By Stephen Janis and Taya Graham, Special to the AFRO
It was never really a choice for Tawanda Jones.
The Baltimore activist whose brother died after a brutal police beating in 2013 faced a decision that a decades old city policy had foisted upon families who sued the Baltimore Police Department (BPD) and won.
The deal was, participate in a financial settlement as the result of the lawsuit, but keep your mouth shut.
For Jones, who faced that decision in 2017 when the city offered a $1 million settlement to her family, it was not an option.
Tawanda Jones, a leader in the law enforcement reform movement has been fighting for justice for her brother Tyrone
West, since he died in police custody in July 2013. Now, new Baltimore legislation may eliminate the city imposed gag
order that prevents those victimized by police brutality who win lawsuits from speaking out. (Tawanda Jones, Facebook)
“It would kill me not to speak about what happened to my brother,” Jones told the AFRO.
In fact, Jones has been one of the most outspoken voices against the policy, having held over 312 consecutive protests every Wednesday to mark her brother’s death and to call for the police who allegedly killed him to face punishment.
“You can’t put a price on a life and forced silence is legalized violence,” she said.
But, for countless others, the policy of city-imposed gag orders have translated into taxpayer purchased silence that many say has done more to hide the misdeeds of the police than any other policy implemented by the city.
And now a group of city lawmakers led by Councilwoman Shannon Sneed aims to ban the practice.
Legislation introduced July 22, will prohibit the city from cutting back room deals to silence victims. It’s a move the councilwoman touted as a step in the right direction for a city that has been struggling to right a department often at odds with the community.
“We are standing together so that no longer will settlements stop us from telling our truths,” Sneed said.
Baltimore City Council President Brandon Scott said gag orders bypassed a critical mechanism for reform, transparency.
“If we truly want to reform the police department we need to end these policies,” Scott told the AFRO.
One question looming over the announcement was if the bill had the support of Mayor Jack Young. “I will abide by whatever the solicitor (Baltimore City Solicitor Andre Davis), tells me as far as that is concerned,” Young said.
Other questions also remain unanswered; will the new law be retroactive, freeing past victims of brutality who were forced to sign non-disclosure forms to speak about their experiences?
The legislation comes after a landmark decision by the federal Fourth Circuit Court of Appeals, which ruled Baltimore’s practice of requiring non-disclosure by plaintiffs as part of settlements was unconstitutional. The suit was filed by the Maryland ACLU on behalf of the Baltimore Brew, a local news website.
“We are coming together to reimagine a First Amendment that belongs to all residents of Baltimore. This must include Black and Brown residents, who are too often racially profiled and brutalized by police,” said Executive Director of the ACLU of Maryland, Dana Vickers Shelley.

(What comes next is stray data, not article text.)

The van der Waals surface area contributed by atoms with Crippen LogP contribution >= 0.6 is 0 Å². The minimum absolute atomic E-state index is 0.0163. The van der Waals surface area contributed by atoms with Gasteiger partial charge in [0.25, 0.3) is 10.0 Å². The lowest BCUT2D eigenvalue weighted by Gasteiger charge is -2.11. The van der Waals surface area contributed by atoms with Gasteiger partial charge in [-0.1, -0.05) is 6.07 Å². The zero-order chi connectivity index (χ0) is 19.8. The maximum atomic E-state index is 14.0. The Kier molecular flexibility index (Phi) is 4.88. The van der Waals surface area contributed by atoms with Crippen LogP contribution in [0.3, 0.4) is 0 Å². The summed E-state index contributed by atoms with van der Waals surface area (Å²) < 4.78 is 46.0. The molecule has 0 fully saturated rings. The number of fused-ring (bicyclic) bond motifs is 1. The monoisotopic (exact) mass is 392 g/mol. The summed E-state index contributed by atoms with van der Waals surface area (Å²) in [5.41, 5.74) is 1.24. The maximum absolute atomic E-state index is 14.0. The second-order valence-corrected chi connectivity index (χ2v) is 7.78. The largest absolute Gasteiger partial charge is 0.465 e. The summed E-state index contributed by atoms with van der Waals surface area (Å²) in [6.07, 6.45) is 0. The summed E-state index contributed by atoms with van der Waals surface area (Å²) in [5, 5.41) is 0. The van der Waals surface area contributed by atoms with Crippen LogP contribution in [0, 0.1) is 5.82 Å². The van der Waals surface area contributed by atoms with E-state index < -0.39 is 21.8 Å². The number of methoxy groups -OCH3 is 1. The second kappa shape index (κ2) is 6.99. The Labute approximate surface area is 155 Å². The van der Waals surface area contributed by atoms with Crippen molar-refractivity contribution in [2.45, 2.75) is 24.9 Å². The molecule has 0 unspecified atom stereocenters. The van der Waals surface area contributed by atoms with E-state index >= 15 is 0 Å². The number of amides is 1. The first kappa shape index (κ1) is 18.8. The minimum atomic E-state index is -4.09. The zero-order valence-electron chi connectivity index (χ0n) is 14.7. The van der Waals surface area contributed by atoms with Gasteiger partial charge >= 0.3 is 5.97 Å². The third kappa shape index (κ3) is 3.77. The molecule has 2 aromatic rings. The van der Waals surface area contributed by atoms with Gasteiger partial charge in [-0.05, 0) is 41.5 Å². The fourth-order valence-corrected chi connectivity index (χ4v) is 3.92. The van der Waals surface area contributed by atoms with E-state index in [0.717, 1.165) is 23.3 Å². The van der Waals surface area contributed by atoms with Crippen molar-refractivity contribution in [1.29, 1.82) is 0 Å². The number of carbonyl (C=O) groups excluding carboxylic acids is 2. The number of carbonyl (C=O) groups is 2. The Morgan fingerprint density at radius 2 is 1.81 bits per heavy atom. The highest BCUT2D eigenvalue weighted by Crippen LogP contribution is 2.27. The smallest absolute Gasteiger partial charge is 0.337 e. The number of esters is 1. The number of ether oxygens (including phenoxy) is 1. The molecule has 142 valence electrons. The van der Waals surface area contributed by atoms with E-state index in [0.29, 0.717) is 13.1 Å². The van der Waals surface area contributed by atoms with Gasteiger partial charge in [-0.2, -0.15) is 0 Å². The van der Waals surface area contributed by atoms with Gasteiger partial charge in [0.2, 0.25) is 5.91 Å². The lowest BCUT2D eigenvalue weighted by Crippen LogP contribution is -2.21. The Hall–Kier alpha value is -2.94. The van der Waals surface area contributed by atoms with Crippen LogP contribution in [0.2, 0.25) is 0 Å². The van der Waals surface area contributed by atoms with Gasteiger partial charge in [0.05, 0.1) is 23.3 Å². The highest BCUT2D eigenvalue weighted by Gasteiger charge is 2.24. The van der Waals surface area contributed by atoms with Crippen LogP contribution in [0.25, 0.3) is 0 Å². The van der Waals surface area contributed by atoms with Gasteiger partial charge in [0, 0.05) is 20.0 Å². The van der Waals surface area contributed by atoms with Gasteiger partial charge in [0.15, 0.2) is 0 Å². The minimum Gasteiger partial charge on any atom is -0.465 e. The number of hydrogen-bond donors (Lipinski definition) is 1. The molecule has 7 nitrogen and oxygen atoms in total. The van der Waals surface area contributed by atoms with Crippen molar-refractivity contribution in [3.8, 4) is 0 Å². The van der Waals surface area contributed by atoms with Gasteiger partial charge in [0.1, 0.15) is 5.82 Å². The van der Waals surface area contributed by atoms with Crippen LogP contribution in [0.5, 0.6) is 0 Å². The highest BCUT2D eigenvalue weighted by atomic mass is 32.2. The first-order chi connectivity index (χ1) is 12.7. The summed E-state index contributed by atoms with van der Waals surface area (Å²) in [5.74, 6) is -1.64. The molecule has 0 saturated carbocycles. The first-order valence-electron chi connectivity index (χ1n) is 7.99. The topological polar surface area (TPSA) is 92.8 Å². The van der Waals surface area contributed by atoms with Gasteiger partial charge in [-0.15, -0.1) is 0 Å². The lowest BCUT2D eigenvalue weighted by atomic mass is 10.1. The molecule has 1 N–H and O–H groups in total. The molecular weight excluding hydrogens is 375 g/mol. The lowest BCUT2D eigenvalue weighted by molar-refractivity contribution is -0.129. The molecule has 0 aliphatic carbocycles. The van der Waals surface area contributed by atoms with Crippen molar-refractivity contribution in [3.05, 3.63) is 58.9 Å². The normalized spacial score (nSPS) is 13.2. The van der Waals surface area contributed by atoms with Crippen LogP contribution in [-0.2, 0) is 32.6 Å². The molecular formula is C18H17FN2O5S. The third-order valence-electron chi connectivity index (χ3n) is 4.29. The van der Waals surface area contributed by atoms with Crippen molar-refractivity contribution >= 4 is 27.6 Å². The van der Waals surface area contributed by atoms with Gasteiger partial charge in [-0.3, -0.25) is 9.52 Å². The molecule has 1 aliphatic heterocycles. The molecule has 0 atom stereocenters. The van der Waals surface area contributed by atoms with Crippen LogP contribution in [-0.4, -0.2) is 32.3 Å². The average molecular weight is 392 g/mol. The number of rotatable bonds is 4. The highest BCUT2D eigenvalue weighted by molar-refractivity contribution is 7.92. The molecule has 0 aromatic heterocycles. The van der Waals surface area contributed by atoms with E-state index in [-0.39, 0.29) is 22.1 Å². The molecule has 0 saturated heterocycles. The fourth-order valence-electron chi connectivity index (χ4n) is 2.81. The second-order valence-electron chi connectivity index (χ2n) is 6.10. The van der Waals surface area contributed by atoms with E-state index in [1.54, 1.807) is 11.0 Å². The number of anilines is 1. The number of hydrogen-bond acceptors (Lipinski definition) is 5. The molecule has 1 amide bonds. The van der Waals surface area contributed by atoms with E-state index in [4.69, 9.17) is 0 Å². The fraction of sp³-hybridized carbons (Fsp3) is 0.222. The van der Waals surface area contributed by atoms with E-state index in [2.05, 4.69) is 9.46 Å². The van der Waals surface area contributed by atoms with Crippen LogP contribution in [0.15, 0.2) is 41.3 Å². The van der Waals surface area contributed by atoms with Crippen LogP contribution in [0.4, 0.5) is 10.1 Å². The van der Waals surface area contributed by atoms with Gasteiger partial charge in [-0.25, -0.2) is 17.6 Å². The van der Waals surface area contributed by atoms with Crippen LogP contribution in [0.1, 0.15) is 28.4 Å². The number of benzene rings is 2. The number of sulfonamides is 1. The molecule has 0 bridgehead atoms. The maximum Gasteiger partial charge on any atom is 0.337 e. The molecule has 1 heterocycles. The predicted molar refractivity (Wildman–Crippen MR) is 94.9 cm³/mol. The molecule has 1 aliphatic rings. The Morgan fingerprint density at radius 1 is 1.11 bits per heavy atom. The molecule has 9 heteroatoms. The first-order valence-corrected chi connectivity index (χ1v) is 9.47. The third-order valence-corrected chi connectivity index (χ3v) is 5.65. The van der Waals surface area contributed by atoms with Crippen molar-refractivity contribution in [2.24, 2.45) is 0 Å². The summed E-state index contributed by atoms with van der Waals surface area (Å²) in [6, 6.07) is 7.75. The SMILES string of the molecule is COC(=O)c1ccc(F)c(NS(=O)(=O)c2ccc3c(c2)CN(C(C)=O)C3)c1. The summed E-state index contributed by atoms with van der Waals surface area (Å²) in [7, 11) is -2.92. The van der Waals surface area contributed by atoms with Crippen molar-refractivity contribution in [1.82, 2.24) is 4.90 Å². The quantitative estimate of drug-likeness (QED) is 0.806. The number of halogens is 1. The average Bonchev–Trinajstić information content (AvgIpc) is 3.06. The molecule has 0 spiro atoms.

But for the city’s top lawyer Andre Davis, the question is not settled. On Monday Davis filed a petition to have full circuit panel of fifteen judges review the decision and overturn it.
“The panel majority in this case has redefined the very meaning of liberty, infantilized less wealthy litigants even where they are represented by counsel of their own choosing, and made it categorically impossible, as a matter of federal constitutional law, for state and local government employees to protect their interests,” city attorneys wrote in the petition.
Meanwhile, as city officials debate the future of gag orders, a recently released report by the team tasked with monitoring the progress of implementing a federal consent decree with the BPD was sharply critical of recent lapses in holding officers accountable.
The report contends that not only has the department failed to complete a long-promised investigation into the root causes of the Gun Trace Task Force scandal, but has not yet authorized it.
The Gun Trace Task Force was a group of eight officers who were convicted or pled guilty to robbing residents, dealing drugs, and stealing overtime.
That miscue, along with a recent dismissal of 12 serious cases of sustained internal affairs complaints after statute of limitations expired prompted the monitoring team to conclude that the department’s reform efforts with regards to policing itself were still woefully deficient.
“(There are) too many cases for too few investigators, investigations of minor allegations crowding out investigations of more serious allegations, inadequate and unreasonably tardy supervisory review of investigative findings, and lack of accountability for the timeliness and thoroughness of investigations,” the report states.